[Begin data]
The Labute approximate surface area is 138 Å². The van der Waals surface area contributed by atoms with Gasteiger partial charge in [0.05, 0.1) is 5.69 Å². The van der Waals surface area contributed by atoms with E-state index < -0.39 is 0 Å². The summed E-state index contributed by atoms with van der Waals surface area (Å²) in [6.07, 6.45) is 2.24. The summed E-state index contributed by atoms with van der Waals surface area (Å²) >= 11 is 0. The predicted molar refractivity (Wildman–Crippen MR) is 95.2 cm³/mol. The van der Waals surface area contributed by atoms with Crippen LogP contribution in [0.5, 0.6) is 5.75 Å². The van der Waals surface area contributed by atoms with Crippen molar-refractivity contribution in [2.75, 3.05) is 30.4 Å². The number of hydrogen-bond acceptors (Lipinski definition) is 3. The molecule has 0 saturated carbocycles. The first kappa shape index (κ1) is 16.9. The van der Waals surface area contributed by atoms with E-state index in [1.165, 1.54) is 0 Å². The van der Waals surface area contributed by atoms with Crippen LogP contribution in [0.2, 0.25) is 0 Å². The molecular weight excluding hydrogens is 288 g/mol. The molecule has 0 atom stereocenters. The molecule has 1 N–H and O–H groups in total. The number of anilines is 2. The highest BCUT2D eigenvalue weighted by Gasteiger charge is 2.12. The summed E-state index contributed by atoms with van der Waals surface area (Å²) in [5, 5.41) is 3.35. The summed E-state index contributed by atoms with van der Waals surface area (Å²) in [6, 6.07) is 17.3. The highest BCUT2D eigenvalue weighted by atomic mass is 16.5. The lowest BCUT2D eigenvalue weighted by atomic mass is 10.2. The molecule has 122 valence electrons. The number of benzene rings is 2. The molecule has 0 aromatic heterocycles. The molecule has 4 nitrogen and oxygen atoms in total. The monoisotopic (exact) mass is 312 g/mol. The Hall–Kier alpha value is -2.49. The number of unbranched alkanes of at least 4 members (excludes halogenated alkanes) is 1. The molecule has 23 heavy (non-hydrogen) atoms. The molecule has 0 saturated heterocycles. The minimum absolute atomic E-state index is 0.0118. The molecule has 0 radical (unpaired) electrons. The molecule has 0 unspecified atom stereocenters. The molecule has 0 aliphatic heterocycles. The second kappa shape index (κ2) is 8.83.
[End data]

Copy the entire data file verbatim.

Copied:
The Labute approximate surface area is 138 Å². The van der Waals surface area contributed by atoms with Gasteiger partial charge in [0.05, 0.1) is 5.69 Å². The van der Waals surface area contributed by atoms with E-state index < -0.39 is 0 Å². The summed E-state index contributed by atoms with van der Waals surface area (Å²) in [6.07, 6.45) is 2.24. The summed E-state index contributed by atoms with van der Waals surface area (Å²) >= 11 is 0. The predicted molar refractivity (Wildman–Crippen MR) is 95.2 cm³/mol. The van der Waals surface area contributed by atoms with Crippen LogP contribution in [0.5, 0.6) is 5.75 Å². The van der Waals surface area contributed by atoms with Crippen molar-refractivity contribution in [2.75, 3.05) is 30.4 Å². The number of hydrogen-bond acceptors (Lipinski definition) is 3. The molecule has 0 saturated carbocycles. The first kappa shape index (κ1) is 16.9. The van der Waals surface area contributed by atoms with E-state index in [1.165, 1.54) is 0 Å². The van der Waals surface area contributed by atoms with Crippen LogP contribution in [0.2, 0.25) is 0 Å². The molecular weight excluding hydrogens is 288 g/mol. The molecule has 0 atom stereocenters. The molecule has 1 N–H and O–H groups in total. The number of anilines is 2. The highest BCUT2D eigenvalue weighted by Gasteiger charge is 2.12. The summed E-state index contributed by atoms with van der Waals surface area (Å²) in [5, 5.41) is 3.35. The summed E-state index contributed by atoms with van der Waals surface area (Å²) in [6, 6.07) is 17.3. The highest BCUT2D eigenvalue weighted by atomic mass is 16.5. The lowest BCUT2D eigenvalue weighted by atomic mass is 10.2. The molecule has 122 valence electrons. The number of benzene rings is 2. The molecule has 0 aromatic heterocycles. The molecule has 4 nitrogen and oxygen atoms in total. The monoisotopic (exact) mass is 312 g/mol. The Hall–Kier alpha value is -2.49. The number of unbranched alkanes of at least 4 members (excludes halogenated alkanes) is 1. The molecule has 23 heavy (non-hydrogen) atoms. The molecule has 0 saturated heterocycles. The minimum absolute atomic E-state index is 0.0118. The molecule has 0 radical (unpaired) electrons. The molecule has 0 unspecified atom stereocenters. The molecule has 0 aliphatic heterocycles. The second kappa shape index (κ2) is 8.83.